“We pledge a business-like, cost-effective approach for infrastructure spending, always mindful of the special needs of both rural and urban communities… We support a level of investment in the nation’s transportation system that will promote a healthy economy, sustain jobs, and keep America globally competitive. We need to improve the system’s performance and capacity to deal with congestion, move a massive amount of freight, reduce traffic fatalities, and ensure mobility across both rural and urban areas. We urgently need to preserve the highway, transit, and air facilities built over the last century so they can serve generations to come. At the same time, we are committed to minimizing transportation’s impact on climate change, our local environments, and the nation’s energy use. Careful reforms of environmental reviews and the permitting process should speed projects to completion.”
Unlike the Democrats, Republicans do not suggest investing in high-speed rail, they don’t argue for investment in new transit capacity, and they don’t argue for designing with smart growth in mind. On the other hand, unlike the GOP, the Democrats are unafraid of pushing increased government spending on transportation projects that can only realistically be funded by the government. There are clear differences, and the reason is that the two groups are attempting to stake out different political ground with the goal of attracting votes. There is nothing less likely to win a candidate a vote than stating a policy that his or her opponent agrees with.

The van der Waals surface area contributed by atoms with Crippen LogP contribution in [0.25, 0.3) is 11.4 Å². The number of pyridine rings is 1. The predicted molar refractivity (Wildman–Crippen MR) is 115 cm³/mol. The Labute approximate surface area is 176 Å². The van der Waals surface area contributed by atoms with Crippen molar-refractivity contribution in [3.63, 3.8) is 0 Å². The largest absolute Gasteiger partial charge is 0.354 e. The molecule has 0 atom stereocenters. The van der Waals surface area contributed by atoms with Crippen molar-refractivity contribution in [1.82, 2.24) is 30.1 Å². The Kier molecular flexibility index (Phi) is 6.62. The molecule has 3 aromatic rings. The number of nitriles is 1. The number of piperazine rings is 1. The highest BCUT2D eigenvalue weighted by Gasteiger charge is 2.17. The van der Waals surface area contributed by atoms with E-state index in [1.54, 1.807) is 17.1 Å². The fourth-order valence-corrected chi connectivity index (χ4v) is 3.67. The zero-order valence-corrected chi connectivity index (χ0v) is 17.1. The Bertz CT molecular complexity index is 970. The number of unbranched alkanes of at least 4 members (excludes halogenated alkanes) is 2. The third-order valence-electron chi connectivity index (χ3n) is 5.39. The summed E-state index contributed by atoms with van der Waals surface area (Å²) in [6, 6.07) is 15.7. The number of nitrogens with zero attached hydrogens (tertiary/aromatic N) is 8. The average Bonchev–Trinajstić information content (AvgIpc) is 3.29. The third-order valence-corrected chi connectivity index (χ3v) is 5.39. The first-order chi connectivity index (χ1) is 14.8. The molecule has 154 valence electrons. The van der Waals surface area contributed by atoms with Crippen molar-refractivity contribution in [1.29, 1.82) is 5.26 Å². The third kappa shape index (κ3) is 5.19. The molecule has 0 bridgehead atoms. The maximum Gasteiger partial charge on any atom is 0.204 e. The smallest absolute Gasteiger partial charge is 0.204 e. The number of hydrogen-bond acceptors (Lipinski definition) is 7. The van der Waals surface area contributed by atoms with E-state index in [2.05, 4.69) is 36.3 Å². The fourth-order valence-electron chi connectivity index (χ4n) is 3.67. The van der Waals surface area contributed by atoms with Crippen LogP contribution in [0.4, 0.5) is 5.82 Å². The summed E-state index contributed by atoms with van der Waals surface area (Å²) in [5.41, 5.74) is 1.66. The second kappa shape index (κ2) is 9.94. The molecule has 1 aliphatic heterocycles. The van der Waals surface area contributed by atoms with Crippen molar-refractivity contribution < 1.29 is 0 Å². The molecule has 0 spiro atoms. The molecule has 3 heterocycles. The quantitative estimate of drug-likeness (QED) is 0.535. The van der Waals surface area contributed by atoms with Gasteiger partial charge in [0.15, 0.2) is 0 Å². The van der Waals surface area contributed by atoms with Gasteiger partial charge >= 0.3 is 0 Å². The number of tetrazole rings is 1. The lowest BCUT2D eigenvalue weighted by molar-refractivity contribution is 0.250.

As Jarrett Walker argues at Human Transit, the Republicans have lost the cities, and they know they won’t get them back anytime soon, so they have an incentive to promote anti-urban sentiment. This is especially true because the pro-local, pro-rural arguments the GOP often makes to defend under-investment in alternative transportation and dense neighborhoods are exactly what appeals to tens of millions of people living in the often ubiquitous landscape of suburban single-family homes. Though those people would likely benefit from policy that promotes livable communities — there’s no argument on that here — they are attracted to rhetoric that suggests doing just the opposite. From a political standpoint, it then becomes desirable to advocate that point of view.